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Spanish Word of the Day: ‘Cabeza de turco’

It may sound like an unappetising Spanish dessert, but what does ‘Turkish head’ actually mean?

Spanish Word of the Day: 'Cabeza de turco'
An alternative to cabeza de turco is chivo expiatorio, which is a literal translation of scapegoat in English. Photo: Georges Gobet/AFP

Cabeza de turco is the correct Spanish way of saying scapegoat, a person or group who are wrongly blamed for the mistakes or sins of others. 

If you’re somewhat familiar with Spanish, you’ll recognise that in its literal sense, cabeza de turco translates as ‘head of Turk’. 

This compound noun has had its origins traced back to the times of the Crusades, when the Turks were the archenemies of the Christians.

At the time, killing a rival Turk, chopping his head off and putting it on a spike or a ship’s mast was considered a superlative achievement.  

The Crusaders would blame the decapitated head for all the problems they had encountered in battle and during the Crusades as a whole, which suggests that the practice of blaming foreigners for society’s problems is a habit which has been around for quite some time.  

An alternative to cabeza de turco is chivo expiatorio, which is a literal translation of scapegoat in English, bouc émissaire in French or Sündenbock in German. 

Scapegoat has an equally fascinating backstory as it refers to the Jewish ritual of sending a goat into the desert to carry or atone for the sins of the Israelites.

As the Book of Leviticus in the Old Testament states: “And Aaron shall cast lots upon the two goats; one lot for the Lord, and the other lot for the scapegoat. And Aaron shall bring the goat upon which the Lord’s lot fell, and offer him for a sin offering. But the goat, on which the lot fell to be the scapegoat, shall be presented alive before the Lord, to make an atonement with him, and to let him go for a scapegoat into the wilderness.”

In Spanish, cabeza de turco and chivo expiatorio have the exact same meaning and connotation, although the former tends to be used more often.

Cabeza de turco is not considered politically incorrect in Spain, but if you would rather not use it, you can instead say chivo expiatorio.

Cabeza de turco never changes based on whether the scapegoat is masculine or feminine, but the pronoun el or la that precedes it is dependent on the gender, as evidenced in the sentence below. So, if the scapegoat is masculine, it’s el cabeza de turco, and if it’s feminine you say la cabeza de turco.

Newspaper headline which reads “Truss fires Kwarteng and turns him into the ‘scapegoat’ of the UK’s crisis.

However, if you want to say scapegoats in the plural, you can say cabezas de turco. 


  • Vox siempre usa a los inmigrantes como cabezas de turco para los problemas de España. 

Vox always uses immigrants as scapegoats for Spain’s problems.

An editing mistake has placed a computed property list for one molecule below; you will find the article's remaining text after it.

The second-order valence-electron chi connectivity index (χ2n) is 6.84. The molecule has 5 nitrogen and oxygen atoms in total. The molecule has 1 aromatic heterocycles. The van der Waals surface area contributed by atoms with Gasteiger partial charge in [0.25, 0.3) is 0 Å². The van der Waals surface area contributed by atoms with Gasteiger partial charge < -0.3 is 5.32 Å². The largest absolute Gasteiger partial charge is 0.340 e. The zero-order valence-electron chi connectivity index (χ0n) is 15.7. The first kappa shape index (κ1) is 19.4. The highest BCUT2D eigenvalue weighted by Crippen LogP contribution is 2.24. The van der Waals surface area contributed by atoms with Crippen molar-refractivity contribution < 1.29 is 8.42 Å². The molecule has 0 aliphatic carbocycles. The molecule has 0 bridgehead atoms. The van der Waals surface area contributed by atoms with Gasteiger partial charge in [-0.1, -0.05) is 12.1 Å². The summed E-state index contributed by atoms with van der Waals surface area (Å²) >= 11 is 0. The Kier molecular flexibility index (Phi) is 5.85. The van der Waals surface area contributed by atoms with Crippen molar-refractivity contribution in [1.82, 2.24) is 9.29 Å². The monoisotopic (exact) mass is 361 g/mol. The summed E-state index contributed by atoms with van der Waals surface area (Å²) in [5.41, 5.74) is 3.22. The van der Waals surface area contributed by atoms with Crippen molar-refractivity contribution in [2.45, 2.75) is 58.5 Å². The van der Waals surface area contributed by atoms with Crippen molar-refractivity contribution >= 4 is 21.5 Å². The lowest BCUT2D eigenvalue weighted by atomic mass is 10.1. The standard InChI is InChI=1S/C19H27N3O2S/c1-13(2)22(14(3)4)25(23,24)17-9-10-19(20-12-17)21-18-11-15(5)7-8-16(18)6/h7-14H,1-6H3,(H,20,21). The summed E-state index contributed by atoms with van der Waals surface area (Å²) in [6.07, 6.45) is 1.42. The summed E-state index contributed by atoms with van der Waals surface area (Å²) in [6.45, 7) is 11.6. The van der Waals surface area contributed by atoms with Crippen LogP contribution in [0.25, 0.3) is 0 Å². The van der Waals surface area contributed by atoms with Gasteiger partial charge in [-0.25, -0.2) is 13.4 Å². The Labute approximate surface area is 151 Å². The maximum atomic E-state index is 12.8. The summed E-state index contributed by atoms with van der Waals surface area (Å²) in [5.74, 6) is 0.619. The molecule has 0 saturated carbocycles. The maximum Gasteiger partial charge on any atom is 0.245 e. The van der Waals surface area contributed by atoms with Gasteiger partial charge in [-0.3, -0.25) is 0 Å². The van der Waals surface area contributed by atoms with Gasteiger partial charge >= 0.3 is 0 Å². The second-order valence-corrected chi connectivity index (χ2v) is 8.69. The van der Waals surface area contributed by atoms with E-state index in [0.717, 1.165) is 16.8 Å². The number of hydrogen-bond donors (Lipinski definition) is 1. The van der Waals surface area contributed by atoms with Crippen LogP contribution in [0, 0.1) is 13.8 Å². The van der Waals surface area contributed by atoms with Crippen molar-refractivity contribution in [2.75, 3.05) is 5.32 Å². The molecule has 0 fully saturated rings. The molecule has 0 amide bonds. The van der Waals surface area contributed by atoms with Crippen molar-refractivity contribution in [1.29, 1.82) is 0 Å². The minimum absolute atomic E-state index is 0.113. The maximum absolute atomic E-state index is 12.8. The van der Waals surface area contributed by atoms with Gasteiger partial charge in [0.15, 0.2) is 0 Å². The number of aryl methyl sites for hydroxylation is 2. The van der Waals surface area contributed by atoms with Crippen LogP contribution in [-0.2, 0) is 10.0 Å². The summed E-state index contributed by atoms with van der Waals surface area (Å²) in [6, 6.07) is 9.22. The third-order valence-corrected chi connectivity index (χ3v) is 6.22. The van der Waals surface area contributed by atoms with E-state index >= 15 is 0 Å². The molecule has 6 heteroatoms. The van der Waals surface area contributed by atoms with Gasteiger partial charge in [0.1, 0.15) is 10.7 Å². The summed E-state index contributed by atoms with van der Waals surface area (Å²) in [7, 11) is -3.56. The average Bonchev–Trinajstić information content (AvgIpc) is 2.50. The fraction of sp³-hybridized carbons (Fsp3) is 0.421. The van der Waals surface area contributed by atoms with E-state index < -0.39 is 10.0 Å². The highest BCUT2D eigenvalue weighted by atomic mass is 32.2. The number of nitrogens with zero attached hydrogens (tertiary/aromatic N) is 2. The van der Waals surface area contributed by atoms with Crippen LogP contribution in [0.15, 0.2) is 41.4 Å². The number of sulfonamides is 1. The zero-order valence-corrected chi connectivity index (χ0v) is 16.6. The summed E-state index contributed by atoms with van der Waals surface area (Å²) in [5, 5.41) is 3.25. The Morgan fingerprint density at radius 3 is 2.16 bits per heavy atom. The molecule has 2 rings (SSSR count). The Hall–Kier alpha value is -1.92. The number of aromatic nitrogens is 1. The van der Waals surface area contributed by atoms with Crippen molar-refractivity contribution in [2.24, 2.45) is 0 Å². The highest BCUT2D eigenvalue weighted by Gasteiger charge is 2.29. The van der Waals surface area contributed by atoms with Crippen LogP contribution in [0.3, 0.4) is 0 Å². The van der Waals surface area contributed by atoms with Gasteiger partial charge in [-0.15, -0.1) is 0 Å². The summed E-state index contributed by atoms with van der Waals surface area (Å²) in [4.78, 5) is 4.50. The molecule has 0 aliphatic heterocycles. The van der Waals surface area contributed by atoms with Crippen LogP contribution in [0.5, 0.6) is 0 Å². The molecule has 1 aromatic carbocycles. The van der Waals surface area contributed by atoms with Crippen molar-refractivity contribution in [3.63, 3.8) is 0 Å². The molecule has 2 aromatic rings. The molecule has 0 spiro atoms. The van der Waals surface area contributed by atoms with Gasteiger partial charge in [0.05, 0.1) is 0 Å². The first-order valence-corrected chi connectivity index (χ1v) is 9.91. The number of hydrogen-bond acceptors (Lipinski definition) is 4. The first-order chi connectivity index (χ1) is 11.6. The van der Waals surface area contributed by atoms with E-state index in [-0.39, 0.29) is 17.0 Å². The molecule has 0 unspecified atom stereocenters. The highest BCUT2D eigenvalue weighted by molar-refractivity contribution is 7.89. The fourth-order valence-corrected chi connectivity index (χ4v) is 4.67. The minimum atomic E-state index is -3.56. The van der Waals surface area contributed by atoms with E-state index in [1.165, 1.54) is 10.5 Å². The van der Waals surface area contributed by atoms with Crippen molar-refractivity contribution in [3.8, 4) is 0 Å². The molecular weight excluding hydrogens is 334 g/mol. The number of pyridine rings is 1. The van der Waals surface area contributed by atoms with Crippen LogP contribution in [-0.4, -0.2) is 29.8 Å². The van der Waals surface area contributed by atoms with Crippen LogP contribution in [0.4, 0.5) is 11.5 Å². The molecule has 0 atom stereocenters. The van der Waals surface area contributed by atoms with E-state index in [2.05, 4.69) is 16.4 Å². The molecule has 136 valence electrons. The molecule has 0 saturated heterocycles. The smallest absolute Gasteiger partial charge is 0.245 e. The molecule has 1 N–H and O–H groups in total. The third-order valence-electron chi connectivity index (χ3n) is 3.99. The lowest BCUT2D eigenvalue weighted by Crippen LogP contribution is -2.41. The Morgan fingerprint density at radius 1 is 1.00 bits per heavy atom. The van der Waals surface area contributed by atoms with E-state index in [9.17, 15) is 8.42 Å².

• Siempre igual, pagan justos por pecadores. Eres el cabeza de turco y los demás se lo han creído. 

It’s always the same, the just pay for the sinners. You’re the scapegoat and the rest have fallen for it. 

  • Según los medios, Sánchez va a usar a la ministra como cabeza de turco para lavarse las manos. 

According to the press, Sánchez is going to use the minister as a scapegoat to wash his hands of it. 

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Spanish Expression of the Day: ‘Montar un pollo’

If someone accuses you of 'riding a chicken' in Spain, should you be offended?

Spanish Expression of the Day: 'Montar un pollo'

In today’s fascinating Spanish Expression of the Day, we have a saying which may seem a bit confusing or even shocking to foreigners.

Montar un pollo, which in its literal sense translates as ‘to ride a chicken’ in Spanish, actually means to make a scene. 

So if someone is flipping out, running amok, getting excessively angry or boisterous and generally overreacting in a loud and noticeable way, the colloquial way of saying it in Spanish is that they’re montando un pollo.

In fact, there are several other ways of saying that someone is making a scene in Spanish. 

There’s armar un escándalo, hacer un drama, montar una escena and our personal favourite montar un numerito (as in perform a small musical or theatrical act).  

But going back to the ‘riding a chicken’ expression. Even though everyone writes it as pollo, the original expression was with the word poyo with a y, which means stone bench or kitchen counter. 

It originates from the Latin word podium, which is what Medieval Spaniards would bring with them to town squares, assemble and stand on to get the attention of a crowd when they wanted to give a speech, events which no doubt got pretty noisy and lively.

Montar in Spanish can mean to mount/get on (as well as assemble, ride or whip), so montar un pollo can really be understood as ‘getting on or setting up a podium’, which makes sense in terms of the expression ‘making a scene’.

If a person is giving someone a telling-off or berating them, this expression can also be used in its reflexive form by saying montarle un pollo a alguien. Similarly, the expression can be used in its reflexive form when describing a lot of commotion or disruption that’s taking place, as in se montó un pollo.


Esa mujer le ha montado un pollo al camarero porque se le olvidó traerle los cubiertos.

That woman flipped out at the waiter because he forgot to bring her cutlery.

Hay unos jóvenes borrachos en la plaza montando un pollo que no veas. 

There are some drunk young people in the square making a scene that you wouldn’t believe.

¿Te quieres tranquilizar? ¡Estás montando un pollo y haciendo el ridículo!

Do you want to calm down? You’re making a scene and showing yourself up!

Se montó un pollo porque el novio le pilló poniéndole los cuernos.

All hell broke loose because the boyfriend caught her cheating on him.